Musical Pulls Apart Propaganda Machine Of 1940s Britain

Leave Hitler To Me Lad, Arts Theatre ★★★★★

By Londonist Last edited 57 months ago
Musical Pulls Apart Propaganda Machine Of 1940s Britain Leave Hitler To Me Lad, Arts Theatre 5

Of all the evacuees whose soldier fathers never actually said to them, “leave Hitler to me, sonny. You ought to be out of London,” Brian remembers it the most vividly. Ironically, he was abandoned at Great Stony School as a baby. Brian’s never met his dad, and the hero-parent he constantly sends letters to 'Dear Mr Churchill' about is a collage of his daydreams, fabricated entirely from wartime propaganda.

Haley Cox’s musical, which comes to us in London after its regional tour, is an all-singing, all-dancing examination of the damage done to a generation of children by such propaganda. Her Duckegg Theatre Company actors pull apart the stock phrases drip-fed to England’s children during the Second World War; a media attempt to graft a sense of nobility onto the disintegration of families.

It’s very cleverly done. The floor of Barney George’s cheery, retro set-design is emblazoned with the seditious phrase, so the words are trampled on both literally and metaphorically by the actions of this superbly versatile, multi-rolling cast. We hop back and forth between 1952 and 1972, meeting Brian as the boy who waits at Great Stony School with his friends Gladys (Amy Leek/Lucy Blott) and George (Sam Davies/James Smalley) and his rabbit Pandy — and as the man he becomes (Louis Labovitch). It’s a storytelling technique which delivers poignant doses of dramatic irony.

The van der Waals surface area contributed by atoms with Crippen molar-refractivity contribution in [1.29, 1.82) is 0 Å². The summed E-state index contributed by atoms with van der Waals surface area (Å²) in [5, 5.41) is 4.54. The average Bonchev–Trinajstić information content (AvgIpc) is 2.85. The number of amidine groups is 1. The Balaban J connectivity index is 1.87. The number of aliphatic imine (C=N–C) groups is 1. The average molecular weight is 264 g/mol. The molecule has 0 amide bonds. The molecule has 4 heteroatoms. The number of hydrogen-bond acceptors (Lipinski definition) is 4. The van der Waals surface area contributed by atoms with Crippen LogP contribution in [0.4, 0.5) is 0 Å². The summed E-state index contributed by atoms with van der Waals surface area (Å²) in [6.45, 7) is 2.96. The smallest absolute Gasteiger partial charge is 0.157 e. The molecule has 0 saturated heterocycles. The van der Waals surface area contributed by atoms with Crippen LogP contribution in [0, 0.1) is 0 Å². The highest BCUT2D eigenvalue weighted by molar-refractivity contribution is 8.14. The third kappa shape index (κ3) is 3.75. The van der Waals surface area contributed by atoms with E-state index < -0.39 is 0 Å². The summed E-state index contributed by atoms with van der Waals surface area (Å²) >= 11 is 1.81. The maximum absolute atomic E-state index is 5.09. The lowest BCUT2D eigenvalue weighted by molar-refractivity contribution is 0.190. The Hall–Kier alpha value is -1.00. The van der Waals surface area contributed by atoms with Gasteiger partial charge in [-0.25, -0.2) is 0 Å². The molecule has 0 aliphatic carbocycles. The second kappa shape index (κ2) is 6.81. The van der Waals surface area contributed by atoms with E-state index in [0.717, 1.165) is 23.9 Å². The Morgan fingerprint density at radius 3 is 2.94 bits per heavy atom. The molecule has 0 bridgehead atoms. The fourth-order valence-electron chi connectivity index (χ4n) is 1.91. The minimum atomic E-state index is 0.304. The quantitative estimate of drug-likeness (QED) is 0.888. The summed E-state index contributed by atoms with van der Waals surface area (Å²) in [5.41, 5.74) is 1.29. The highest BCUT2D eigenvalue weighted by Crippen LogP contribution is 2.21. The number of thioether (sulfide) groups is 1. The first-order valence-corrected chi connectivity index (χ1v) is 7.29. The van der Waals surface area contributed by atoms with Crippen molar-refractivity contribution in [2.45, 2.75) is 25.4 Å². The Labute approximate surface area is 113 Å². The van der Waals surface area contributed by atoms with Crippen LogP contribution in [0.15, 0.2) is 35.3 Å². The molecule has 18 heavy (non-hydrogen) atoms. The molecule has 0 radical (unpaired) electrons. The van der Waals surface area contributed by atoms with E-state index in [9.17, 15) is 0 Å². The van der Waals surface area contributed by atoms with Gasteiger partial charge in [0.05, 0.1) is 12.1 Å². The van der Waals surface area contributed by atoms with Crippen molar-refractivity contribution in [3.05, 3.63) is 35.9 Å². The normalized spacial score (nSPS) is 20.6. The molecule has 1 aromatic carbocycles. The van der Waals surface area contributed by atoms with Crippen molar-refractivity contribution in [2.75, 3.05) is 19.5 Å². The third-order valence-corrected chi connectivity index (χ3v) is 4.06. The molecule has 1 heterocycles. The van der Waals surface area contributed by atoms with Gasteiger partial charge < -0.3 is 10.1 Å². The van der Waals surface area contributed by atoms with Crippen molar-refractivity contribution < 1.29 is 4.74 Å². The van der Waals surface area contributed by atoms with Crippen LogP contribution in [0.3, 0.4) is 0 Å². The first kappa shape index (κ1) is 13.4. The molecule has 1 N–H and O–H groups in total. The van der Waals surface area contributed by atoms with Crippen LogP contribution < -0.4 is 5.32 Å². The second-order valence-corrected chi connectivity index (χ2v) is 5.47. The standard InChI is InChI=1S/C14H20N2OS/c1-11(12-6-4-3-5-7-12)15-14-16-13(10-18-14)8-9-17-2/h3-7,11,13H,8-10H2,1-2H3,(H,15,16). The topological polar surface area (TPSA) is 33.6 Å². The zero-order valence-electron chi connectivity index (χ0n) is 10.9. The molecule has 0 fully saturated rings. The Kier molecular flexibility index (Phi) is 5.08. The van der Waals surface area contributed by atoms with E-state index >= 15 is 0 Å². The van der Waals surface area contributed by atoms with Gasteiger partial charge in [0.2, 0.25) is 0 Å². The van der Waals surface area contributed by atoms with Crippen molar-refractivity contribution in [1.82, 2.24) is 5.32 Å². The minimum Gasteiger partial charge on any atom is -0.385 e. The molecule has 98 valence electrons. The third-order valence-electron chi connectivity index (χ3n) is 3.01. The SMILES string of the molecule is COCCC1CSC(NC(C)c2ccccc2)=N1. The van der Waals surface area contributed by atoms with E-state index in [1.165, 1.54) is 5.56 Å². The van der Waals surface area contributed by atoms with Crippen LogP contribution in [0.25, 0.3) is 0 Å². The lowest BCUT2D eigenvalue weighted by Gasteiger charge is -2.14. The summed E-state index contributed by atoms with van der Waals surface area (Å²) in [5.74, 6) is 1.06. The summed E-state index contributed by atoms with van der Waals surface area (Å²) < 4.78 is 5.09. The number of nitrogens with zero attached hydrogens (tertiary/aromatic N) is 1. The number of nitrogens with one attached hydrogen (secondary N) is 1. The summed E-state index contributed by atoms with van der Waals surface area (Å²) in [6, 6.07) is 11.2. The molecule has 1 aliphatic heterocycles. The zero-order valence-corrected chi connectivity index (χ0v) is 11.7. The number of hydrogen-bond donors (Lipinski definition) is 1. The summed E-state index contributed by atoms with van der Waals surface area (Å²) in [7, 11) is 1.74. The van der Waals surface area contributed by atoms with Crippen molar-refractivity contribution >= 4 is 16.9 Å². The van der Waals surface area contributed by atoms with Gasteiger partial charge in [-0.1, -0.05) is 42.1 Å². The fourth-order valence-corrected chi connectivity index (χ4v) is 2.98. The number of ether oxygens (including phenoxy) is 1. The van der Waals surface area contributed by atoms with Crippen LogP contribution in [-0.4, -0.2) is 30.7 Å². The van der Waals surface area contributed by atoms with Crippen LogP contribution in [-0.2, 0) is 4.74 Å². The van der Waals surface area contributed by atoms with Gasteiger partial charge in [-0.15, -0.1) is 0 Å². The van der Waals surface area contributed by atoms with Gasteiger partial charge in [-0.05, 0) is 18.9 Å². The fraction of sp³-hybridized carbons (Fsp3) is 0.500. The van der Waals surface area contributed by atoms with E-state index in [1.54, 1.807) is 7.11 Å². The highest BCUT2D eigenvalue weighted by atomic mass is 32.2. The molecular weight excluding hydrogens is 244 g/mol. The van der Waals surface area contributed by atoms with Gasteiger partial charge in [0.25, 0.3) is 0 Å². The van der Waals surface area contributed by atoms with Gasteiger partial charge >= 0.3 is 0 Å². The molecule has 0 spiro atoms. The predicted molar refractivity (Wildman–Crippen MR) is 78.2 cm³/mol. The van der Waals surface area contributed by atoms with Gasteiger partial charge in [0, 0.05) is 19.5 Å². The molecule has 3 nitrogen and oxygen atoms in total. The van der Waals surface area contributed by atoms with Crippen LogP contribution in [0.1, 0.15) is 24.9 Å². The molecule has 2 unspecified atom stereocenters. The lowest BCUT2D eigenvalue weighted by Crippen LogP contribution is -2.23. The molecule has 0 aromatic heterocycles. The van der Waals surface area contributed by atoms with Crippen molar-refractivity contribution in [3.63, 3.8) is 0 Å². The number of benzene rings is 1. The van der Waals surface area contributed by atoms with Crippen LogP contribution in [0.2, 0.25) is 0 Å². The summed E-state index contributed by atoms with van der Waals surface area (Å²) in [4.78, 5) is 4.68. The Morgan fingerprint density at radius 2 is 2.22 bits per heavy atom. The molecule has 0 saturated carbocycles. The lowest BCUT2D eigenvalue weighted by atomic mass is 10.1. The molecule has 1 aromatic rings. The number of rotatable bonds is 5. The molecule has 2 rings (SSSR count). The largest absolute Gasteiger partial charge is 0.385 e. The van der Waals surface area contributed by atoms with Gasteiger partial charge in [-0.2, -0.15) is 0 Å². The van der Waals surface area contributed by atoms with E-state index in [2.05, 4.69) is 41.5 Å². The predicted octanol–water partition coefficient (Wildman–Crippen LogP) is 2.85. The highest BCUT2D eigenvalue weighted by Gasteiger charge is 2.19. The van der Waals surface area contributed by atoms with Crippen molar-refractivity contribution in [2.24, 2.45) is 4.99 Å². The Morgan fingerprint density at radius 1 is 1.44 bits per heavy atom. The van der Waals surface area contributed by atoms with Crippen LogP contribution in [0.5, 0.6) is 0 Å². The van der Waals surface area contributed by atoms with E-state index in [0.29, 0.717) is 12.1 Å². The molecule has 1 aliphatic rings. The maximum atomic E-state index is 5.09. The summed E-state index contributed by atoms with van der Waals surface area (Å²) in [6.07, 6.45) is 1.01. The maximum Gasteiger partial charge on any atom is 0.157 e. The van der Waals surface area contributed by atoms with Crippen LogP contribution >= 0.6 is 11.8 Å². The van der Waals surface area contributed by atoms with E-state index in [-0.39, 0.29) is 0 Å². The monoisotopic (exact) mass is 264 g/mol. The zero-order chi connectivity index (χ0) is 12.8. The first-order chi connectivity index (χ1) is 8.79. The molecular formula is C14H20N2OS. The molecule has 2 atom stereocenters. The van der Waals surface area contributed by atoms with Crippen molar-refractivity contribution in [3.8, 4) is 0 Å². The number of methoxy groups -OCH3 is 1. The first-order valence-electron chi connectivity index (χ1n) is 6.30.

There’s a strong sense of a shared character between Labovich’s grown-up Brian and Grattage’s young Brian. Both keep rabbits and share a penchant for knitted tank-tops. We grow up alongside Grattage, feeling his adorable optimism, but the childhood scenes are spliced with details of a familial reality that we wish we could protect him from discovering.

A story full of goodbyes and hellos — all of which have very different emotional resonances from the ones we expect — this is a beautifully executed, sophisticated reflection on what it means to be a family. It leads us to realise that perhaps Great Stony isn’t so stony after all.

Leave Hitler to Me, Lad is on at the Arts Theatre, 6-7 Great Newport Street, WC2H 7JB, until 18 October. Tickets £18 (£15 concessions). Londonist saw this show on a complimentary ticket.

By Rosalind Stone

Last Updated 09 October 2015